Editor's note: This is the latest in a series of stories about congregations responding to the Presbyterian Church (U.S.A.)'s call to "Grow Christ's Church Deep and Wide." The call to grow in evangelism, discipleship, servanthood and diversity was adopted by the 2008 General Assembly and renewed by the 2010 General Assembly. — Jerry L. Van Marter 

STATESVILLE, N.C. — Most teenage boys think about friends, girls, video games, sports, cars and maybe school sometimes. But 17-year-old Hunter Badgley, a member of Haines Presbyterian Church in the Presbytery of Alaska, has had something completely different occupying his mind since he was 12. 

Badgley wanted to help people and do some good — and he wanted to do it in Africa with his fellow youth group members.

"When I first really felt called, I just had Africa pop into my mind," Badgley said. "It was just an idea in my head, and then a week or two later I took a trip to Fairbanks with my youth group and someone talked about a calling from God, and it was exactly the same as how I felt about Africa."

Badgley went to his parents and to his pastor, the Rev. Ron Horn, with the idea. They thought it was a nice idea but didn't take it particularly seriously coming from a 12-year-old. 

"We thought, 'Oh well, this is kind of a pipe dream.' Everyone who heard about it initially felt the same," Horn said. "I guess we really didn’t take him quite as seriously as we should have."

Badgley persisted and got in touch with the Rev. John Zimmerman, a retired PC(USA) minister who had done extensive mission work in Kenya and who had once been an interim pastor at Haines Presbyterian. Zimmerman responded and encouraged Badgley, giving him some steps to start working toward his goal, such as doing preparatory Bible work, learning some Swahili and recruiting other people to go.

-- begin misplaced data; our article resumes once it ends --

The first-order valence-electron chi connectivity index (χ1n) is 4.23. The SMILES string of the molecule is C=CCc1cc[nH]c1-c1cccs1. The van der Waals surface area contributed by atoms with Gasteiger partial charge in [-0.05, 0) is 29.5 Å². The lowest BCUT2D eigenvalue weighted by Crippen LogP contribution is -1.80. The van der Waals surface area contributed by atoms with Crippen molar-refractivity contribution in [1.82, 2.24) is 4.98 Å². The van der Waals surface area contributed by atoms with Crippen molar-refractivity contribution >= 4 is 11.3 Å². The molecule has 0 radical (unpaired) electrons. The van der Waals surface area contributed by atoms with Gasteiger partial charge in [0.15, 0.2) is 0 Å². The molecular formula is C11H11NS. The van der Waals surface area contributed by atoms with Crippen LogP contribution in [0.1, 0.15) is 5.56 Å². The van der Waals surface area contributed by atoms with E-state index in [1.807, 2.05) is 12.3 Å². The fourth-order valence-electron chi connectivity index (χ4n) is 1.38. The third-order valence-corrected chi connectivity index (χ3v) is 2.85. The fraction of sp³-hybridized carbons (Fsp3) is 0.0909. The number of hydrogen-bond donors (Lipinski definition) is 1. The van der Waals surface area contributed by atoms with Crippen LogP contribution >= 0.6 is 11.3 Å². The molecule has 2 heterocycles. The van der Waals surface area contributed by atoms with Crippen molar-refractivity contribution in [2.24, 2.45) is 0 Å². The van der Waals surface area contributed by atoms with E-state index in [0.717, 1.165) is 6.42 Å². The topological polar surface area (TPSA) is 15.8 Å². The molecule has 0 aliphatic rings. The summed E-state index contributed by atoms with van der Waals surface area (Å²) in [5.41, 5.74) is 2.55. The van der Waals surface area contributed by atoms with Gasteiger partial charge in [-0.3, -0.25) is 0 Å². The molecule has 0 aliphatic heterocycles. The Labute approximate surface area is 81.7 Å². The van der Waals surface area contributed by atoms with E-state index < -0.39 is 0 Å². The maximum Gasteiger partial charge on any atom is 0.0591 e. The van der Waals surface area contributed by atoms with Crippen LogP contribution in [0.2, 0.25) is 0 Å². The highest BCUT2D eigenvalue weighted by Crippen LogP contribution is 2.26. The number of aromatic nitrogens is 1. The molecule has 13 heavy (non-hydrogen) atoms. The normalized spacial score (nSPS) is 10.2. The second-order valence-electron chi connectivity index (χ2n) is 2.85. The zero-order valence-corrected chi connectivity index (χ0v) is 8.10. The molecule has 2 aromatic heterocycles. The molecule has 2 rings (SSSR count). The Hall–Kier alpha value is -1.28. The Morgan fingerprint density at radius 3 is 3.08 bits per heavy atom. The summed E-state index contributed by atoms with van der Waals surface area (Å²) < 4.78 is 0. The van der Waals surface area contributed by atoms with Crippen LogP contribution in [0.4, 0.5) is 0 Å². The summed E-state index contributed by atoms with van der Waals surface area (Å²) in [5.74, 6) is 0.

"Hunter went about fulfilling those requirements in a deliberate and consistent way," Horn said. "Hunter recruited every other young person who went on this trip. He led them in Bible studies for over two years. He organized and pursued fund raising. He met with skeptical parents and continued to encourage and lead this entire group for two to three years."

Fund raising was no small part of the effort. Haines Presbyterian Church, the largest church in town, has 66 members with a summer average attendance of 100-110 and a winter average attendance of 80. The youth group Badgley belongs to is an ecumenical group with members from four churches because none are large enough to have their own group. Haines has about 2,000 residents in the summer, with maybe 1,400 people in the winter. 

And yet, from that small community, Badgley and his group were able to raise $40,000 — enough to pay for the six youth and three adults who went on the trip this summer, with about $3,000 left over that they plan to send to Kenya.

"Haines is a really supportive community," Badgley said. "Once others got involved, it just kept growing and growing. One fundraiser that raised $6,000 we didn’t even have anything to do with. The women of the church held an auction to benefit the trip. Half our group was out of town at a cross country meet.

"We've been supported by so many people once they saw we were serious. It wasn’t that hard to stay dedicated once we showed we were dedicated in the first place and had the first fundraiser," he said.

Teachers and mission workers with a large group of schoolchildren in blue uniforms, together for a photo outside of their school.

The Haines group with the teachers and students of a school in Kangundo, Kenya, where the mission trippers helped with some construction work.

"He was the visionary, the leader, and provided the 'glue' that held this group together," Horn said. "When it looked like the trip would become a reality, he recruited the adults to go along."

The trip that Badgley had in mind was different from most mission trips. He and Horn both emphasized that this was not the usual model of adult leaders bringing kids along, but rather a young people’s trip accompanied by the adults.